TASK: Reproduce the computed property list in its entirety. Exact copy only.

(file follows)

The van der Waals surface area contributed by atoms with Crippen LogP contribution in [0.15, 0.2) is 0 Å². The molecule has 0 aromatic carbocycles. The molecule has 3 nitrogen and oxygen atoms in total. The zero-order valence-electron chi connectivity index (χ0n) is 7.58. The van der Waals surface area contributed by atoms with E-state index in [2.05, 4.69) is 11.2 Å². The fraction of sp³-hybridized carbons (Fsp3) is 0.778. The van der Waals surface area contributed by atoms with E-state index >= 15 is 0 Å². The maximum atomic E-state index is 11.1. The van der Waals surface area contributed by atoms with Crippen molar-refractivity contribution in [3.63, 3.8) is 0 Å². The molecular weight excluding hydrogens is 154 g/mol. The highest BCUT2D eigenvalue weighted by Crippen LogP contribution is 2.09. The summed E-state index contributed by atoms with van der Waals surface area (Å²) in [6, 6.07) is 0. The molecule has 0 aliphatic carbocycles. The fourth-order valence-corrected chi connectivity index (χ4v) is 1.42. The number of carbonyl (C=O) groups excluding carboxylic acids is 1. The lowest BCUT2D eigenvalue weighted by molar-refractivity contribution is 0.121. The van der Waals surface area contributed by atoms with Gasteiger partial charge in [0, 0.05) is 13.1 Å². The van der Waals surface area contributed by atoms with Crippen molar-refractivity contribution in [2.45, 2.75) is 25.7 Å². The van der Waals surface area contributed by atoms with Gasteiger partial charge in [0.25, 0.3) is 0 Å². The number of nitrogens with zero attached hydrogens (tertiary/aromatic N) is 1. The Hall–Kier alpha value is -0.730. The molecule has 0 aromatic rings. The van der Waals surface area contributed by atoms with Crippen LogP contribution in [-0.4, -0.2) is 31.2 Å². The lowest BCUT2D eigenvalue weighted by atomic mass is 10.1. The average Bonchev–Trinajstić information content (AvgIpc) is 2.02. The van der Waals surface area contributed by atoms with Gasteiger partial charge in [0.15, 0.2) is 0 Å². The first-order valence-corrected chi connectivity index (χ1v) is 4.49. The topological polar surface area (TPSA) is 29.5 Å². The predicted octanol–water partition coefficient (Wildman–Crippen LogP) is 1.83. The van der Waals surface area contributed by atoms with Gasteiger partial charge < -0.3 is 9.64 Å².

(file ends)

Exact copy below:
The van der Waals surface area contributed by atoms with Crippen LogP contribution in [0.15, 0.2) is 0 Å². The molecule has 0 aromatic carbocycles. The molecule has 3 nitrogen and oxygen atoms in total. The zero-order valence-electron chi connectivity index (χ0n) is 7.58. The van der Waals surface area contributed by atoms with E-state index in [2.05, 4.69) is 11.2 Å². The fraction of sp³-hybridized carbons (Fsp3) is 0.778. The van der Waals surface area contributed by atoms with E-state index >= 15 is 0 Å². The maximum atomic E-state index is 11.1. The van der Waals surface area contributed by atoms with Crippen molar-refractivity contribution in [3.63, 3.8) is 0 Å². The molecular weight excluding hydrogens is 154 g/mol. The highest BCUT2D eigenvalue weighted by Crippen LogP contribution is 2.09. The summed E-state index contributed by atoms with van der Waals surface area (Å²) in [6, 6.07) is 0. The molecule has 0 aliphatic carbocycles. The fourth-order valence-corrected chi connectivity index (χ4v) is 1.42. The number of carbonyl (C=O) groups excluding carboxylic acids is 1. The lowest BCUT2D eigenvalue weighted by molar-refractivity contribution is 0.121. The van der Waals surface area contributed by atoms with Gasteiger partial charge in [0, 0.05) is 13.1 Å². The van der Waals surface area contributed by atoms with Crippen molar-refractivity contribution in [2.45, 2.75) is 25.7 Å². The van der Waals surface area contributed by atoms with Gasteiger partial charge in [0.25, 0.3) is 0 Å². The number of nitrogens with zero attached hydrogens (tertiary/aromatic N) is 1. The Hall–Kier alpha value is -0.730. The molecule has 0 aromatic rings. The van der Waals surface area contributed by atoms with Crippen LogP contribution in [-0.4, -0.2) is 31.2 Å². The lowest BCUT2D eigenvalue weighted by atomic mass is 10.1. The average Bonchev–Trinajstić information content (AvgIpc) is 2.02. The van der Waals surface area contributed by atoms with Gasteiger partial charge in [0.15, 0.2) is 0 Å². The first-order valence-corrected chi connectivity index (χ1v) is 4.49. The topological polar surface area (TPSA) is 29.5 Å². The predicted octanol–water partition coefficient (Wildman–Crippen LogP) is 1.83. The van der Waals surface area contributed by atoms with Gasteiger partial charge < -0.3 is 9.64 Å².